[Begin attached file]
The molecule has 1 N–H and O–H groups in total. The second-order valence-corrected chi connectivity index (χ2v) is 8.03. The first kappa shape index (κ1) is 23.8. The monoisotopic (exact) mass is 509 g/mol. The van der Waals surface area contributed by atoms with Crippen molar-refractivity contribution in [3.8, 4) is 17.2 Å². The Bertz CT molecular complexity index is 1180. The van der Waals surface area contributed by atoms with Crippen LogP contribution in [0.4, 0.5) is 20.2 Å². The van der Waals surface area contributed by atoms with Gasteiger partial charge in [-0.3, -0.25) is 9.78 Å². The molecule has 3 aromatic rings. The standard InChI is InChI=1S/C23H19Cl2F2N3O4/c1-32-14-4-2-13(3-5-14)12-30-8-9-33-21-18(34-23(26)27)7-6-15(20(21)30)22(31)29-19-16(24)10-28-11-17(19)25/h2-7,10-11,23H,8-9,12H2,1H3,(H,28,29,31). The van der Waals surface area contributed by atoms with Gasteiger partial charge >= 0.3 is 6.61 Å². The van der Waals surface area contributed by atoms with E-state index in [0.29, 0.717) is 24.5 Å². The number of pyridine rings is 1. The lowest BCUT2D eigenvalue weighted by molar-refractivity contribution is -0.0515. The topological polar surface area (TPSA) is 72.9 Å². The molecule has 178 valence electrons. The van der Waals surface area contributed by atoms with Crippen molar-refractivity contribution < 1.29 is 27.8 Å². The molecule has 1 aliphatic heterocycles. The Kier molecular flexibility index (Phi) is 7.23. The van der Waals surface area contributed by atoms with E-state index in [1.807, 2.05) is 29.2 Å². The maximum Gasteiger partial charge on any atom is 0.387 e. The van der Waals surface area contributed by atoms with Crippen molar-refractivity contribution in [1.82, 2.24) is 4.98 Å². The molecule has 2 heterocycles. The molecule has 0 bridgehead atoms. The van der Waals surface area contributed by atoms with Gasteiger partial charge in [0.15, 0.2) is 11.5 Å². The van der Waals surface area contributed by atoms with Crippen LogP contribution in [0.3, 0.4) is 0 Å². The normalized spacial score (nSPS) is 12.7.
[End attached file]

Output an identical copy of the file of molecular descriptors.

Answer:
The molecule has 1 N–H and O–H groups in total. The second-order valence-corrected chi connectivity index (χ2v) is 8.03. The first kappa shape index (κ1) is 23.8. The monoisotopic (exact) mass is 509 g/mol. The van der Waals surface area contributed by atoms with Crippen molar-refractivity contribution in [3.8, 4) is 17.2 Å². The Bertz CT molecular complexity index is 1180. The van der Waals surface area contributed by atoms with Crippen LogP contribution in [0.4, 0.5) is 20.2 Å². The van der Waals surface area contributed by atoms with Gasteiger partial charge in [-0.3, -0.25) is 9.78 Å². The molecule has 3 aromatic rings. The standard InChI is InChI=1S/C23H19Cl2F2N3O4/c1-32-14-4-2-13(3-5-14)12-30-8-9-33-21-18(34-23(26)27)7-6-15(20(21)30)22(31)29-19-16(24)10-28-11-17(19)25/h2-7,10-11,23H,8-9,12H2,1H3,(H,28,29,31). The van der Waals surface area contributed by atoms with Gasteiger partial charge >= 0.3 is 6.61 Å². The van der Waals surface area contributed by atoms with E-state index in [0.29, 0.717) is 24.5 Å². The number of pyridine rings is 1. The lowest BCUT2D eigenvalue weighted by molar-refractivity contribution is -0.0515. The topological polar surface area (TPSA) is 72.9 Å². The molecule has 178 valence electrons. The van der Waals surface area contributed by atoms with Crippen molar-refractivity contribution < 1.29 is 27.8 Å². The molecule has 1 aliphatic heterocycles. The Kier molecular flexibility index (Phi) is 7.23. The van der Waals surface area contributed by atoms with E-state index in [1.807, 2.05) is 29.2 Å². The maximum Gasteiger partial charge on any atom is 0.387 e. The van der Waals surface area contributed by atoms with Crippen molar-refractivity contribution in [1.82, 2.24) is 4.98 Å². The molecule has 2 heterocycles. The molecule has 0 bridgehead atoms. The van der Waals surface area contributed by atoms with Gasteiger partial charge in [0.15, 0.2) is 11.5 Å². The van der Waals surface area contributed by atoms with Crippen LogP contribution in [0.3, 0.4) is 0 Å². The normalized spacial score (nSPS) is 12.7.